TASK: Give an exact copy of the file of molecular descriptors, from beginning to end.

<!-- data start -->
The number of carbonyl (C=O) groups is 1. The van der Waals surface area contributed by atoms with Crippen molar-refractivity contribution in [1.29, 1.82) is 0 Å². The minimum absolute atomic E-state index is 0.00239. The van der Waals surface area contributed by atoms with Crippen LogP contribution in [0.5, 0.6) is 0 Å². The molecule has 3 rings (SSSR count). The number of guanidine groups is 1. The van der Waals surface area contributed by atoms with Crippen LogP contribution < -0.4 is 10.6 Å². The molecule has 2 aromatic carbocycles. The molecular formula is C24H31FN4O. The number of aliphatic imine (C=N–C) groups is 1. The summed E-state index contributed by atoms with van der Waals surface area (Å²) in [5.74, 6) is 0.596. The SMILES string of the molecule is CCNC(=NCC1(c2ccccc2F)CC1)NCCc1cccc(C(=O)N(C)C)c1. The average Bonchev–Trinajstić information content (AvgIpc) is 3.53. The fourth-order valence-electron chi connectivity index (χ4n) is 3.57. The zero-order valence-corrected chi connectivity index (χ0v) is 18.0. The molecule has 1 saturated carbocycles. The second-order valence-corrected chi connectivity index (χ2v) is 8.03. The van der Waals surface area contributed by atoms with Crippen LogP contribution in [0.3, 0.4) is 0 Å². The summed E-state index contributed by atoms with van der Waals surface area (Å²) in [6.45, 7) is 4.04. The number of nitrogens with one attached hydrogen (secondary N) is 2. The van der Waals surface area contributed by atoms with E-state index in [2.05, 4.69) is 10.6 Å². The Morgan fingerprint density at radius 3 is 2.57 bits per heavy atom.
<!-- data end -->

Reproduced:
The number of carbonyl (C=O) groups is 1. The van der Waals surface area contributed by atoms with Crippen molar-refractivity contribution in [1.29, 1.82) is 0 Å². The minimum absolute atomic E-state index is 0.00239. The van der Waals surface area contributed by atoms with Crippen LogP contribution in [0.5, 0.6) is 0 Å². The molecule has 3 rings (SSSR count). The number of guanidine groups is 1. The van der Waals surface area contributed by atoms with Crippen LogP contribution < -0.4 is 10.6 Å². The molecule has 2 aromatic carbocycles. The molecular formula is C24H31FN4O. The number of aliphatic imine (C=N–C) groups is 1. The summed E-state index contributed by atoms with van der Waals surface area (Å²) in [5.74, 6) is 0.596. The SMILES string of the molecule is CCNC(=NCC1(c2ccccc2F)CC1)NCCc1cccc(C(=O)N(C)C)c1. The average Bonchev–Trinajstić information content (AvgIpc) is 3.53. The fourth-order valence-electron chi connectivity index (χ4n) is 3.57. The zero-order valence-corrected chi connectivity index (χ0v) is 18.0. The molecule has 1 saturated carbocycles. The second-order valence-corrected chi connectivity index (χ2v) is 8.03. The van der Waals surface area contributed by atoms with Crippen LogP contribution in [0.3, 0.4) is 0 Å². The summed E-state index contributed by atoms with van der Waals surface area (Å²) in [6.45, 7) is 4.04. The number of nitrogens with one attached hydrogen (secondary N) is 2. The van der Waals surface area contributed by atoms with E-state index in [2.05, 4.69) is 10.6 Å². The Morgan fingerprint density at radius 3 is 2.57 bits per heavy atom.